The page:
As well as working across UKRI on developing strategic thinking (such as transforming our world with AI and digital research infrastructure), UKRI and MRC strategy engages with wider strategic and policy developments across the UK. Examples include the UK government’s National Data Strategy and Life Sciences Vision, the NHS Long Term Plan, and Data Saves Lives and NIHR Best Research for Best Health.

Partnership working

MRC works through a variety of partnerships, delivering programmes and infrastructure to support data science, for example:

Opportunities, support and resources available

Strategic funding investments

MRC supports UK data science-intensive biomedical and health-related research and innovation through a number of strategic investments:

MRC Regulatory Support Centre – the centre provides support and guidance for those conducting research with human participants, their tissues or data.

Health Data Research UK – the national institute for biomedical and health-related data science. HDR UK is funded by a consortium of nine funders led by MRC and including Engineering and Physical Sciences Research Council (EPSRC), Economic and Social Research Council (ESRC), National Institute for Health Research (NIHR), Health and Care Research Wales, Chief Scientist Office of the Scottish Government Health Directorates, Health and Social Care (HSC) Public Health Agency (Northern Ireland), Wellcome Trust and British Heart Foundation.

Industrial Strategy Challenge Fund Digital Innovation Hub Programme – part of the Data to Early Diagnosis and Precision Medicine Challenge. The programme brings together biomedical and health-related data, analytics tools and services to support UK research and innovation across industry, academia, the NHS, the third sector and beyond.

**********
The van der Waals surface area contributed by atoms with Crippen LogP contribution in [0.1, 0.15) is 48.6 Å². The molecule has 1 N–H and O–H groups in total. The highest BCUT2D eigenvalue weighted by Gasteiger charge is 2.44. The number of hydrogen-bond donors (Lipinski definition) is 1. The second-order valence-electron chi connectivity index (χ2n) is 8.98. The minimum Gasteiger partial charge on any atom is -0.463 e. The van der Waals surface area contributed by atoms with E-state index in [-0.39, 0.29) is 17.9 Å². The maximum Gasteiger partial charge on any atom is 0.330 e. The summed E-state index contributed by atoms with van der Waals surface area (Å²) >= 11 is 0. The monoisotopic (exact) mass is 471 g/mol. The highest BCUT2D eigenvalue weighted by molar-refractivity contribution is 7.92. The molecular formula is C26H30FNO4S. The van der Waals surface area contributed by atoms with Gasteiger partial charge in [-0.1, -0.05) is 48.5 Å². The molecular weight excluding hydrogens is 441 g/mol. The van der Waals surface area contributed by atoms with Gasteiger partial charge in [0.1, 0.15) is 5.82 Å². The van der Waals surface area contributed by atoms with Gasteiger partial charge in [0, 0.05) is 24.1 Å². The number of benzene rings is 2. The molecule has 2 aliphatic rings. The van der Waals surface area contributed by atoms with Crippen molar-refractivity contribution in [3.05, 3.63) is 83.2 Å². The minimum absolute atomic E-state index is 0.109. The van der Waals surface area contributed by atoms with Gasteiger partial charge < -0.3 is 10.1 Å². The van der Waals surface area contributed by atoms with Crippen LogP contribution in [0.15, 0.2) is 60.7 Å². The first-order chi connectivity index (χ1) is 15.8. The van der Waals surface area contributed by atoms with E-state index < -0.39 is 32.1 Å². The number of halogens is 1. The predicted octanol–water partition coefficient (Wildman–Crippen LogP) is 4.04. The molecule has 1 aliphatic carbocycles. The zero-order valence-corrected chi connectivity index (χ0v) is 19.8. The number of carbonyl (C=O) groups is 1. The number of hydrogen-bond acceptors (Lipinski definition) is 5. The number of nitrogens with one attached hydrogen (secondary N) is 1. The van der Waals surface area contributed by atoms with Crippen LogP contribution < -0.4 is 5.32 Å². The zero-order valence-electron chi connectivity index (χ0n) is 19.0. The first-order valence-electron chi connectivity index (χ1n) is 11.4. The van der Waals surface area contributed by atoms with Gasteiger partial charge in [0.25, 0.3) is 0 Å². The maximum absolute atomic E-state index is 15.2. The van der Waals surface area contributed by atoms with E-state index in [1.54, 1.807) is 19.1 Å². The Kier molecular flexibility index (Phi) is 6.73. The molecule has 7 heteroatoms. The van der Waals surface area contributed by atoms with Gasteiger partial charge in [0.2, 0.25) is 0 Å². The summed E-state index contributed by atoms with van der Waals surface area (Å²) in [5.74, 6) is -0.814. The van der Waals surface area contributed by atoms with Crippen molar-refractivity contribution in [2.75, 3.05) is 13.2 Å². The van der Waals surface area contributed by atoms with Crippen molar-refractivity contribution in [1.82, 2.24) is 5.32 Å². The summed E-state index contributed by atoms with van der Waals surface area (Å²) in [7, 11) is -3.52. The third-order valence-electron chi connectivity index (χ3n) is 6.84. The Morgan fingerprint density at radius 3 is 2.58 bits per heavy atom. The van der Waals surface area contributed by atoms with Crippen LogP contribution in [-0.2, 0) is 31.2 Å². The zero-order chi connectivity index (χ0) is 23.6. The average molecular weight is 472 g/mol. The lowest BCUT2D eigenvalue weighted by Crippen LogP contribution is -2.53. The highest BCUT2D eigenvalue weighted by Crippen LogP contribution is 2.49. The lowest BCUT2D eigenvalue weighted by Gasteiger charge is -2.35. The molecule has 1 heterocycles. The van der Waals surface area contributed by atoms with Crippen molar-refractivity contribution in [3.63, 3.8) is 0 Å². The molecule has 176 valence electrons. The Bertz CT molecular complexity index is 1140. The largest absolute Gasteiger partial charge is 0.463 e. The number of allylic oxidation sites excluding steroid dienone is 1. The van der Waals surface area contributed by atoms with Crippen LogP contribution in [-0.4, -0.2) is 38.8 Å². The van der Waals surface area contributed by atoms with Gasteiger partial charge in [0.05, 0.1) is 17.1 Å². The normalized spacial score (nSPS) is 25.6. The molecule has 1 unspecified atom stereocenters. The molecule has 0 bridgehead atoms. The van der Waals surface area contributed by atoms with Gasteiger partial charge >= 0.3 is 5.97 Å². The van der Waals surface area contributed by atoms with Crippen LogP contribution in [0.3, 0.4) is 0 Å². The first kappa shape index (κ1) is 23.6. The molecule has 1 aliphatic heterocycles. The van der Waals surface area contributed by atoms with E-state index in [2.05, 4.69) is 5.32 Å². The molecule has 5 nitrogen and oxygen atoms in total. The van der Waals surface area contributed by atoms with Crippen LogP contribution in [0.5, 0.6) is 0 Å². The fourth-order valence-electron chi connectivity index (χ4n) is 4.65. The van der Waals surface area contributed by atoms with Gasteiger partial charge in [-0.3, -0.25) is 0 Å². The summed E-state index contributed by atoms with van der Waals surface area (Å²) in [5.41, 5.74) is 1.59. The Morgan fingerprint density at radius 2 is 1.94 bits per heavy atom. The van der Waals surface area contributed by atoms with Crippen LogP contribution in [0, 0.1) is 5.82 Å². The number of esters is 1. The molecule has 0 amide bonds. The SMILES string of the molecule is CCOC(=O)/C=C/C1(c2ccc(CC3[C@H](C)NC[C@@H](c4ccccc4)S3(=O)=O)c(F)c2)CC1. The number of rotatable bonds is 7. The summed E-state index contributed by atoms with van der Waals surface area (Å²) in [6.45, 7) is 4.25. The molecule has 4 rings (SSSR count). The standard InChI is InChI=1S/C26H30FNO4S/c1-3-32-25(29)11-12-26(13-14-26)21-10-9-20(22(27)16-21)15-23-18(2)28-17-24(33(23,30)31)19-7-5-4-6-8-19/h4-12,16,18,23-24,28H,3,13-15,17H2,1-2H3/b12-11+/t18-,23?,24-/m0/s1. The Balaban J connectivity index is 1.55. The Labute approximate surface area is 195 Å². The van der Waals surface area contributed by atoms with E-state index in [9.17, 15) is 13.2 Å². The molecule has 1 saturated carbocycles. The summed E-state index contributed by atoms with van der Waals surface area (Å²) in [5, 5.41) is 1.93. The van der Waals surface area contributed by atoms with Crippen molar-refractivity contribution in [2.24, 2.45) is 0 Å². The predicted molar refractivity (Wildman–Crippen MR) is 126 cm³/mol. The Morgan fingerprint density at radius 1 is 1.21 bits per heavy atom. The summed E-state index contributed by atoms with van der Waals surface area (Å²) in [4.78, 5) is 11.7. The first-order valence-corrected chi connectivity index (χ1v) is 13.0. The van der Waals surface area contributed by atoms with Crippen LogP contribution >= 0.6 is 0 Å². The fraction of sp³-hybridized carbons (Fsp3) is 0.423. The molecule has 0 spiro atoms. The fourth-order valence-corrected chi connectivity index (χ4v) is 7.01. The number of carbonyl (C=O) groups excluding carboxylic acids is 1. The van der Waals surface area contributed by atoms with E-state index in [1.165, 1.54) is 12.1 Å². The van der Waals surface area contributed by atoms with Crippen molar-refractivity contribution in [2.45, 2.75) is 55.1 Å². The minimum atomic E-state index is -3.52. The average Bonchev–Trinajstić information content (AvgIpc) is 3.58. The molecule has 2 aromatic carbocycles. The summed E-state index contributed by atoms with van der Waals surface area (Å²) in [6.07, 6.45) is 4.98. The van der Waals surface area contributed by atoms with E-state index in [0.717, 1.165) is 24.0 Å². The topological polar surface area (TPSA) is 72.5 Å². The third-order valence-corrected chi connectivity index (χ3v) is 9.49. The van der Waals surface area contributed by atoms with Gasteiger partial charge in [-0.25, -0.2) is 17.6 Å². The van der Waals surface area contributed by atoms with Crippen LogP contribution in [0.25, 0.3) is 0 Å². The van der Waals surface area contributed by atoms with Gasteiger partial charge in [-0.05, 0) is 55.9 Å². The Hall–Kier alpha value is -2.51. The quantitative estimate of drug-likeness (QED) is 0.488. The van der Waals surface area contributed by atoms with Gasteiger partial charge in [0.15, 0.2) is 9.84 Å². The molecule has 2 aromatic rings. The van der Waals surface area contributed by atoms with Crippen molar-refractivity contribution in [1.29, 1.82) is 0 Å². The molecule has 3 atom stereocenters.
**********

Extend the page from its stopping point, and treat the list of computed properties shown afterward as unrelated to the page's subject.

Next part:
UKRI Data and Analytics Research Environments

UKRI Data and Analytics Research Environments (DARE UK) is being developed in response to the UKRI digital research infrastructure strategy and supported as part of the UKRI infrastructure fund: Creating world-class research and innovation infrastructure. The DARE UK programme aims to deliver a novel national federated digital infrastructure to establish the next generation of trusted research environments (secure, cloud-enabled environments for advanced analytics).

It will:

  • define how organisations can best use data for public good while protecting sensitive information about individuals
  • define the technologies, combined with changes in wider governance, policy and business frameworks, that could enable the sharing and use of data in a privacy-preserving manner
  • support researchers to safely store, process, curate, link and analyse potentially sensitive data at a national scale, including use of advanced analytical algorithms (for example artificial intelligence or machine learning algorithms).